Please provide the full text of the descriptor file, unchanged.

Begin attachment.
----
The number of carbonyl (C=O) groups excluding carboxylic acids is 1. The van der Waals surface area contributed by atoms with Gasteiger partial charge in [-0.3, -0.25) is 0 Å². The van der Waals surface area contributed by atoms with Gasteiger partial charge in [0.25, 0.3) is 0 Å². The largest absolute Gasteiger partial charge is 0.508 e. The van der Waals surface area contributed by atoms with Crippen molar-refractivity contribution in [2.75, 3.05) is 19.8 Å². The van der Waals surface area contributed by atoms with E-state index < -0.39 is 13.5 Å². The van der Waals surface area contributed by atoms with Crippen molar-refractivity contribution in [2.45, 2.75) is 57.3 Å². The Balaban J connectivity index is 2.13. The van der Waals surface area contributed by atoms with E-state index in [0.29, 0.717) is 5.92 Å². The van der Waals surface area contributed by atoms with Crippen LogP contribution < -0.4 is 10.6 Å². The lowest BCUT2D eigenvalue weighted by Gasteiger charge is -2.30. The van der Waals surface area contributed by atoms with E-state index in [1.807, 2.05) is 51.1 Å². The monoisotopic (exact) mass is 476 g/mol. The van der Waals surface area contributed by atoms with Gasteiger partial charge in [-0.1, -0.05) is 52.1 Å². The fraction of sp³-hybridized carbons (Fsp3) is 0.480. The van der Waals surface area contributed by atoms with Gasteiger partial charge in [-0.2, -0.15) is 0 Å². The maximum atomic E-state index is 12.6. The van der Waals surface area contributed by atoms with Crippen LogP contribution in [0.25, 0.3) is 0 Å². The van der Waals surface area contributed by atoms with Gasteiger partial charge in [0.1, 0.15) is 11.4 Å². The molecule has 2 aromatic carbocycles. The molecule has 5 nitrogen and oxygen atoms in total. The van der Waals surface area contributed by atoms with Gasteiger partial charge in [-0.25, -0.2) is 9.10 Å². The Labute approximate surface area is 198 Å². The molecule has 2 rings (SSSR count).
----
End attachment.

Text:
The number of carbonyl (C=O) groups excluding carboxylic acids is 1. The van der Waals surface area contributed by atoms with Gasteiger partial charge in [-0.3, -0.25) is 0 Å². The van der Waals surface area contributed by atoms with Gasteiger partial charge in [0.25, 0.3) is 0 Å². The largest absolute Gasteiger partial charge is 0.508 e. The van der Waals surface area contributed by atoms with Crippen molar-refractivity contribution in [2.75, 3.05) is 19.8 Å². The van der Waals surface area contributed by atoms with E-state index < -0.39 is 13.5 Å². The van der Waals surface area contributed by atoms with Crippen molar-refractivity contribution in [2.45, 2.75) is 57.3 Å². The Balaban J connectivity index is 2.13. The van der Waals surface area contributed by atoms with E-state index in [0.29, 0.717) is 5.92 Å². The van der Waals surface area contributed by atoms with Crippen LogP contribution < -0.4 is 10.6 Å². The lowest BCUT2D eigenvalue weighted by Gasteiger charge is -2.30. The van der Waals surface area contributed by atoms with E-state index in [1.807, 2.05) is 51.1 Å². The monoisotopic (exact) mass is 476 g/mol. The van der Waals surface area contributed by atoms with Gasteiger partial charge in [-0.1, -0.05) is 52.1 Å². The fraction of sp³-hybridized carbons (Fsp3) is 0.480. The van der Waals surface area contributed by atoms with Gasteiger partial charge in [-0.2, -0.15) is 0 Å². The maximum atomic E-state index is 12.6. The van der Waals surface area contributed by atoms with Crippen LogP contribution in [0.25, 0.3) is 0 Å². The van der Waals surface area contributed by atoms with Gasteiger partial charge in [0.1, 0.15) is 11.4 Å². The molecule has 2 aromatic carbocycles. The molecule has 5 nitrogen and oxygen atoms in total. The van der Waals surface area contributed by atoms with Gasteiger partial charge in [-0.25, -0.2) is 9.10 Å². The Labute approximate surface area is 198 Å². The molecule has 2 rings (SSSR count).